THE HISTORY OF SAUVIGNON BLANC—Plus, the Musqué Muddle


Sauvignon blanc is one of the few grape varieties that makes delicious wines all over the world. (Most varieties are confined to just a small handful of places). But where did it come from? Who were its parents? And how did it arrive in California? The answers are fascinating.

Sauvignon blanc originated in the Loire Valley where its synonym “fiers” was mentioned as early as the 1500s. The name “sauvignon” is derived from two French words: sauvage (“wild”) and vigne (“vine”). Sauvignon blanc is a vigorous (wild) growing plant, and the shape of its leaves are similar to those of wild grapevines.

One of sauvignon blanc’s parents was the ancient grape savagnin (it’s not clear who the other parent was). That makes sauvignon blanc a sibling of grüner veltliner, chenin blanc, silvaner, and verdelho, among several other grapes that originated in central France.

From there, sauvignon blanc spread to the region around Bordeaux where it spontaneously crossed with cabernet franc, creating cabernet sauvignon sometime before the mid-1750s. (Until the parentage of cabernet sauvignon was discovered via DNA typing by Dr. Carole Meredith and her PhD student, John Bowers, at the University of California, Davis in 1996, it was not thought that a red grape could have a white grape as a parent.)

Sauvignon blanc’s close relationship with savagnin lead to early confusion between the two, especially before the advent of DNA typing. Indeed, when Dr. William Hewitt of the U.C. Davis Department of Plant Pathology imported cuttings from a viticultural station in Bordeaux in the early 1960s, one group of cuttings was labeled savagnin musqué. Planted in California, savagnin musqué was sometimes referred to as sauvignon musqué. Both had very appealingly complex aromatic aromas (hence the term “musqué” tacked on at the end). But both were later identified multiple times by the famous French ampelographer Pierre Galet as simply sauvignon blanc.

In 1999, Carole Meredith conducted DNA testing on sauvignon musqué and confirmed it is indeed the variety sauvignon blanc. (While DNA profiling can accurately differentiate varieties, it does not differentiate between clones of varieties.) Thus, sauvignon musqué is now widely accepted empirically to be an aromatic clone (its official name is clone 27) of sauvignon blanc. In California, it’s a very desirable clone and today is often blended into the top sauvignon blanc wines.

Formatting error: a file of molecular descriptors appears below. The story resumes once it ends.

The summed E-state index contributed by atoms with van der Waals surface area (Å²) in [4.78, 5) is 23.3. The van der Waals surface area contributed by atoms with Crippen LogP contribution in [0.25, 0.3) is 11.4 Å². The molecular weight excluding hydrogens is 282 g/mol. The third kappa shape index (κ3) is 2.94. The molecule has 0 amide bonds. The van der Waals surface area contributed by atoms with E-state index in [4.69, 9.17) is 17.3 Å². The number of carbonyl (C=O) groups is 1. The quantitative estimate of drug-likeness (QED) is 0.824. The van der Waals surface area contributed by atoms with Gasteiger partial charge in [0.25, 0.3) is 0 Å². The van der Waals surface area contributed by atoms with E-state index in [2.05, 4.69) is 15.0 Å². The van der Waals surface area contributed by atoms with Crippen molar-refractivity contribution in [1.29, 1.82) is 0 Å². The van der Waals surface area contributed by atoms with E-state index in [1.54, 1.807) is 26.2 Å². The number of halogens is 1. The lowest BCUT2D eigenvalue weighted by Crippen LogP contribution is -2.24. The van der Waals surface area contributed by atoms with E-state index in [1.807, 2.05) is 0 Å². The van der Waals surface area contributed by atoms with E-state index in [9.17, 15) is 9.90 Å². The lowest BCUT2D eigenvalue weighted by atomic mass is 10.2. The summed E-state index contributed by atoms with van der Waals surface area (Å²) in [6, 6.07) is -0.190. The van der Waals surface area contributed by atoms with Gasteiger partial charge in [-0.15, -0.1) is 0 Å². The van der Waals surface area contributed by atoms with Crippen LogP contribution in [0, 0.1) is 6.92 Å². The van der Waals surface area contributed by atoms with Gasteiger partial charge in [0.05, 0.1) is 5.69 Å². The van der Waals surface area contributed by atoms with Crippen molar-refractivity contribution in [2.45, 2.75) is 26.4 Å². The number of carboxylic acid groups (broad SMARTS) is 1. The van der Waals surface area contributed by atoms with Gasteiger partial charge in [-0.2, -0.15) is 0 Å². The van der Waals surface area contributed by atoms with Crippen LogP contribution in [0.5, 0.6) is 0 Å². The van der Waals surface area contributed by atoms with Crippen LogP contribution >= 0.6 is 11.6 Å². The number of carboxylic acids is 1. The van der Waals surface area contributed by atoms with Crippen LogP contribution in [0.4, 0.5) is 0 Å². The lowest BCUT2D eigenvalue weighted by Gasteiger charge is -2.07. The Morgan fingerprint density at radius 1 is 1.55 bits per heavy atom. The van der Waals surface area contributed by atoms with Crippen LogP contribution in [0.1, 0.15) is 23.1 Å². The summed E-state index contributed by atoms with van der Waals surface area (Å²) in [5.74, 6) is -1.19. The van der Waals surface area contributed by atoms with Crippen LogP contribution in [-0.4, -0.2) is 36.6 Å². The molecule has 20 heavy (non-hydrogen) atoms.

Sauvignon blanc was first planted in California in the Livermore Valley in the 19th century thanks to newspaper-journalist-turned-winemaker Charles Wetmore who, in the late 1870s, persuaded the California legislature to establish the state viticultural commission. As the commission’s first president and CEO, Wetmore headed straight for the prestigious estates of Europe where he obtained cuttings, including cuttings of sauvignon blanc and sémillon from no less than Bordeaux’s Château d’Yquem.

Those sauvignon blanc cuttings (now called clone 1) became the plant material for vineyards all over the state. Indeed, Wetmore’s clone 1 was probably the sauvignon blanc planted by Gustave Niebaum at Inglenook winery in the Napa Valley. An article in the February 4, 1881, edition of the St. Helena Star, noted that Niebaum received  “900 choice cuttings of sauvignon blanc from San Jose.”  Later, Beaulieu Vineyards won a gold medal for their sauvignon blanc (also probably clone 1) at the 1915 International Wine Exposition in San Francisco.

But in California, dark days followed for the variety. Grown at high yields after Prohibition, it became the basis for innocuous sweet and dry jug “Sauterne” (spelled without the final ‘s’ as it is in France). “Good Sauterne” (also called Haut Sauterne) was said to be made by just a few wineries including Inglenook, Larkmead, Eschol (now Trefethen), and ultimately Robert Mondavi Winery.

Indeed, sensing a marketing opportunity to distinguish its dry version, Mondavi rebranded it as “fume blanc,” a reference to the Pouilly Fumé wines of the Loire Valley. And Mondavi still makes a very fine example, especially the Robert Mondavi To Kalon Vineyard “I Block” Fumé Blanc, of which only a tiny amount is now made, given that the vines, planted in 1949, are the oldest sauvignon blanc vines in Napa Valley, and may well be the oldest sauvignon blanc in California.

While historically the quality of California sauvignon blancs has been rather variable, the variety is now getting new and exciting attention. As of the mid-2010s, a new class of sauvignon blancs emerged, principally in the Napa Valley. Complex (and expensive), the new Super Sauvignons point to a bright future for the variety in California.

 

See my blog on the Super Sauvignons and recommendations on some exciting examples in WineSpeed (5/3/2019).

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